All the effort to make data packets indistinguishable is only truly effective when there is sufficient traffic. It’s really just a matter of scale: a leaf in the forest is practically invisible, while a leaf in the middle of an otherwise empty floor is going to stand out.
This is particularly problematic for growing networks like HOPR, but even mature global networks have fluctuating levels of traffic. A sufficiently powerful global adversary — an attacker who has access to information about the entire network, rather than just traffic through a single node — might be able to gather enough metadata to start linking users to their traffic. We need a way to ensure that everyone is protected even in periods of lower usage.
How can we do that? Well, returning to our leaf analogy, when there’s no forest to hide your leaf in, what do you do? The answer is to grow your own forest. If there isn’t enough data to confuse a global adversary, we need to make more data from somewhere.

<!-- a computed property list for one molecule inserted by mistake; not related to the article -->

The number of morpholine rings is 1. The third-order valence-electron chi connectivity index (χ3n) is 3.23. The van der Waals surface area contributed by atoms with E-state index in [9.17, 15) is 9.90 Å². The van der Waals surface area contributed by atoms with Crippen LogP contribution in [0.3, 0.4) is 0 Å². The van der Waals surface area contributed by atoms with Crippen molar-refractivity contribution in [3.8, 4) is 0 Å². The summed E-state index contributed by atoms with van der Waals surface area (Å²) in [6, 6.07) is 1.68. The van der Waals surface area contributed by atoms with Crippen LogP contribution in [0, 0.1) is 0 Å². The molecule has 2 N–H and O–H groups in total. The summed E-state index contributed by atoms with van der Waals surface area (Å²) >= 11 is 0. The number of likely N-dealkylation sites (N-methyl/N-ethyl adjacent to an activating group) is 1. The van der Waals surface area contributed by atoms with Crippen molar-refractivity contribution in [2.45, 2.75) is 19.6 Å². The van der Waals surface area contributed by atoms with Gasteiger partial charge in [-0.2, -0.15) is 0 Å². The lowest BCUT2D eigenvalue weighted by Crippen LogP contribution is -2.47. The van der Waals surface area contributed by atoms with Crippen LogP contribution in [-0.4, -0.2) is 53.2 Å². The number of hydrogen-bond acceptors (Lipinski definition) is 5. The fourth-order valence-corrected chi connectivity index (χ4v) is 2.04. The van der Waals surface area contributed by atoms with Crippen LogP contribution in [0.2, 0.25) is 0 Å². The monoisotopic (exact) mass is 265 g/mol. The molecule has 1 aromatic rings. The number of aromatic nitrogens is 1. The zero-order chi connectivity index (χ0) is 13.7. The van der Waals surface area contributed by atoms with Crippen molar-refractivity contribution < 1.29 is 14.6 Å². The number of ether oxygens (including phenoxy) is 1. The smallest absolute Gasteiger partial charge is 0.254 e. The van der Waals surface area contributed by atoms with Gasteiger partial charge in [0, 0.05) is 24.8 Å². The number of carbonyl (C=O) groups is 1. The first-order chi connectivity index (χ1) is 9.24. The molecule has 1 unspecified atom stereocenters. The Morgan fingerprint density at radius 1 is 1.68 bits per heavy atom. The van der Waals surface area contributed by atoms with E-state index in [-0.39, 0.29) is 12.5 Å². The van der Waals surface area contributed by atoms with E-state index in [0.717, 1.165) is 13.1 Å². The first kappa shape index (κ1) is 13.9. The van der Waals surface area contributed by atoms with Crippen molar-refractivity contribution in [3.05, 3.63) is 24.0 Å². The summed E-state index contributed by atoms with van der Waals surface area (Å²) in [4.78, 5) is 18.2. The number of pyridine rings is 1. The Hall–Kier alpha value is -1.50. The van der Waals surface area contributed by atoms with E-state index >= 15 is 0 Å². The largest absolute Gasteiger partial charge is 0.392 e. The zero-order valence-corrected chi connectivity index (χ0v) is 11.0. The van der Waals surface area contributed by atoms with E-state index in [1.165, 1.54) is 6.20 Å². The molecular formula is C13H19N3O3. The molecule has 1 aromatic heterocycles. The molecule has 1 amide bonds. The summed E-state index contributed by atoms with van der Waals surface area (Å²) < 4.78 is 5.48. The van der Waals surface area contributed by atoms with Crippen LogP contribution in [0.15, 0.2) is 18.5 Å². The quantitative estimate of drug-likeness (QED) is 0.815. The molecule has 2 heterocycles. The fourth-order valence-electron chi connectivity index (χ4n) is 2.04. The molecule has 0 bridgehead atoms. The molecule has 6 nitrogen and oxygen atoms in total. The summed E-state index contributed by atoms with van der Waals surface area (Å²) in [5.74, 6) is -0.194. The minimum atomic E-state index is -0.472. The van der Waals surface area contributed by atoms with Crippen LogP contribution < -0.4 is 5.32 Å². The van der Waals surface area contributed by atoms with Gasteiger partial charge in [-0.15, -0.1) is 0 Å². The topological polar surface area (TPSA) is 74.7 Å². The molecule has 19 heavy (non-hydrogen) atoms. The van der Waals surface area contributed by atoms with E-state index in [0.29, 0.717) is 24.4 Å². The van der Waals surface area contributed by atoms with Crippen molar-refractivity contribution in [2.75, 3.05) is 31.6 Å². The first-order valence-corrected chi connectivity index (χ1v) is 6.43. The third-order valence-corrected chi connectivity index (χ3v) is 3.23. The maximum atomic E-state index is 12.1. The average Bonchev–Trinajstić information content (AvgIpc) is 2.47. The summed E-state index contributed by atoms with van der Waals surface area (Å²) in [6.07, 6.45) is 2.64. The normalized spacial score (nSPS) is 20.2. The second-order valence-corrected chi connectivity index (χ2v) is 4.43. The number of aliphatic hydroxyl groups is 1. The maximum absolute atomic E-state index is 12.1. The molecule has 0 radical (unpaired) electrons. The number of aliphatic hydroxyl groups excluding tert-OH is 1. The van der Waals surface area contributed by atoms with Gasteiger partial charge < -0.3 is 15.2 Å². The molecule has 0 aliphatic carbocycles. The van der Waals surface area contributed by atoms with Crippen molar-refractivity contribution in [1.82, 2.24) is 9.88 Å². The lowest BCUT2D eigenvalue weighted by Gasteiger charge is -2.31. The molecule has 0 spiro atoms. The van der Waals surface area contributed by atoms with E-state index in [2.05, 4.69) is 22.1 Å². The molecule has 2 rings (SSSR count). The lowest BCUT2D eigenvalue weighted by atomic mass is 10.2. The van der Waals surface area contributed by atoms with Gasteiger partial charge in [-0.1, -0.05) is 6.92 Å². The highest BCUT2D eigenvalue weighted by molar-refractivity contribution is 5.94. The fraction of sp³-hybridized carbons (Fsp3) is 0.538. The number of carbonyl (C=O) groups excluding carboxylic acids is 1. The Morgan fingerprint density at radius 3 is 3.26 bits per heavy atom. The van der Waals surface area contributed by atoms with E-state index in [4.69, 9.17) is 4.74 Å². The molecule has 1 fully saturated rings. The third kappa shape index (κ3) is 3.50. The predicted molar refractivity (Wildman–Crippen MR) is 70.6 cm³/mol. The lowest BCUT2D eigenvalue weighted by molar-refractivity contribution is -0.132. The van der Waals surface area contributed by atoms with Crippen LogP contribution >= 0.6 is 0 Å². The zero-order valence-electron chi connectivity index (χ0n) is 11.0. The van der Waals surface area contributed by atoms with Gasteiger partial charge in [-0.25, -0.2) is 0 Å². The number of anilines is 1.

Mixnets like HOPR ensure a constant level of privacy by sending arbitrary data through the network. This is called “cover traffic”, because the arbitrary data provides cover for legitimate packets.
Data packets sent in this way function just like normal packets, except they have no meaningful content. So relayers still get paid for relaying them, and they get mixed in with all the data for “real” packets.
In this way, cover traffic ensures that there’s always a minimum level of traffic in the network, providing a blanket of privacy for users.
Covering the Cost
Cover traffic is not a new concept, but in other mixnet approaches cover traffic is seen as an unfortunate cost which must be paid in exchange for privacy.
HOPR takes a different tack by integrating cover traffic with a second mechanism: staking. The HOPR token is a cryptocurrency, and as with many other cryptocurrencies, HOPR holders expect to be rewarded for holding tokens. Integrating these two concepts takes a necessary evil and turns it into a valuable incentive mechanism.
Staking works by awarding stakers with new tokens proportional to their stake. With HOPR, a node has a higher chance of being chosen to relay cover traffic the higher their stake is. This randomness is important: it prevents the routing from being fully predictable and helps preserve privacy for the staking nodes. Like with probabilistic payments, this randomness introduces some short-term volatility, but this will quickly average out.